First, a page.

The source of the problem, I think, lies with the solution: technology. With each passing year, technology gets better and better and our lives are changed — sometimes drastically. Do you remember when you first learned about the internet or used your first smartphone? For me, these events were absolutely life-changing, and I say that without hyperbole.
It’s not to say that I could never live in a world without those things (not that I would choose to!), but that the amount of work these inventions save me each and every day is astounding. The list of random things I no longer have to do thanks to new technology could fill a book, and I am truly grateful for it. These advancements allow me to focus my life on other, more useful and satisfying pursuits.
But a change of focus necessitates a reevaluation of what we teach our children. We can no longer waste time teaching kids things that they will simply not need once they get out of school. A couple examples: I never write in cursive, but I do use my phone to send important emails and texts regularly. I don’t remember how to use a library card catalog system, but I can find nearly anything on the internet. I almost never do complex mental math, but I can use a scientific calculator quite well.
In some cases, I was introduced to these things in school. I learned how to type in elementary school, I was introduced to the internet for research, and I had to buy a TI-83 for math class. But I only received a cursory education about each.
I perfected my typing skills by using instant messaging programs and playing online videogames. I figured out how to find (and analyze) truly useful online information when I began work as a research associate at a public policy institute. And I had to teach myself how to program my TI-83 to do my work for me so that I would never have to do a complicated formula again.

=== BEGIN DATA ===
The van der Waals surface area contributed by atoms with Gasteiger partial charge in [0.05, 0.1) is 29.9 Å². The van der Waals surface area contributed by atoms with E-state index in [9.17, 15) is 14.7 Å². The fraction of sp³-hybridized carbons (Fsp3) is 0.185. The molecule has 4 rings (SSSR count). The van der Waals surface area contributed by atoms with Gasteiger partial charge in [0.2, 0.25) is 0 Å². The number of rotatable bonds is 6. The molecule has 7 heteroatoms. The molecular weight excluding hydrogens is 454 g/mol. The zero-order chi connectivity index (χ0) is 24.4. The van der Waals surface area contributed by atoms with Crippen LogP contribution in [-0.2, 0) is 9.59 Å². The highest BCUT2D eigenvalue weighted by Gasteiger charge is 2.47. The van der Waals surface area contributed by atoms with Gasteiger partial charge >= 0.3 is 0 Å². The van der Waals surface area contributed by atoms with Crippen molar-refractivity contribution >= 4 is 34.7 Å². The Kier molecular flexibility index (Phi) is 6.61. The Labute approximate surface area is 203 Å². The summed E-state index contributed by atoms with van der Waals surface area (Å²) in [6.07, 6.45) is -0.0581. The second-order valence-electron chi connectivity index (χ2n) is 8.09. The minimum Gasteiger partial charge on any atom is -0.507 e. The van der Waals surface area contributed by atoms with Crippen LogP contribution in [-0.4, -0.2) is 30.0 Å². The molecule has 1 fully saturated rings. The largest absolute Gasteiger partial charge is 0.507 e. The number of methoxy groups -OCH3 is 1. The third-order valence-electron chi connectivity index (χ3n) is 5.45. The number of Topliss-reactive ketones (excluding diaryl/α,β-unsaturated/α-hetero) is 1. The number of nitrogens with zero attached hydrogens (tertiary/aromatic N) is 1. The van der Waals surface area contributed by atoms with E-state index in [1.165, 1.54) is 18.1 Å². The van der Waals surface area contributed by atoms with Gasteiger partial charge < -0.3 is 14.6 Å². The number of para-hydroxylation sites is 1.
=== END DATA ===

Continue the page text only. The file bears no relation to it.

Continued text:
These skills that I list are some of the most useful skills that I posses, and they were not adequately honed by a school system that is stuck teaching skills from the past. Education needs to be dynamic, now more so than ever. The best way to do that is to harness the awesome power of educational technology. Only then will we be able to churn out students ready to succeed in the modern world.
If you are a teacher, librarian, or media specialist and are looking to increase the use of educational technology at your school for free, check out The Back to School Giveaway. You can enter simply by leaving a comment on the page, and there is $150,000 worth in premium edtech content available to winners, contributed by six different companies.
If you’re not an educator but know one that might be interested in entering, please feel free to spread the word. We are accepting entries until the end of this month.
guest written by Shahar Link of Mindspire Tutoring & Test Prep
Many people believe that the basic ingredients of success on challenging tests like the SAT or ACT are 1) talent at math or language, 2) how much you learned in school, and 3) how smart you are in general. Both students and tutors can have this belief. It is, however, wrong.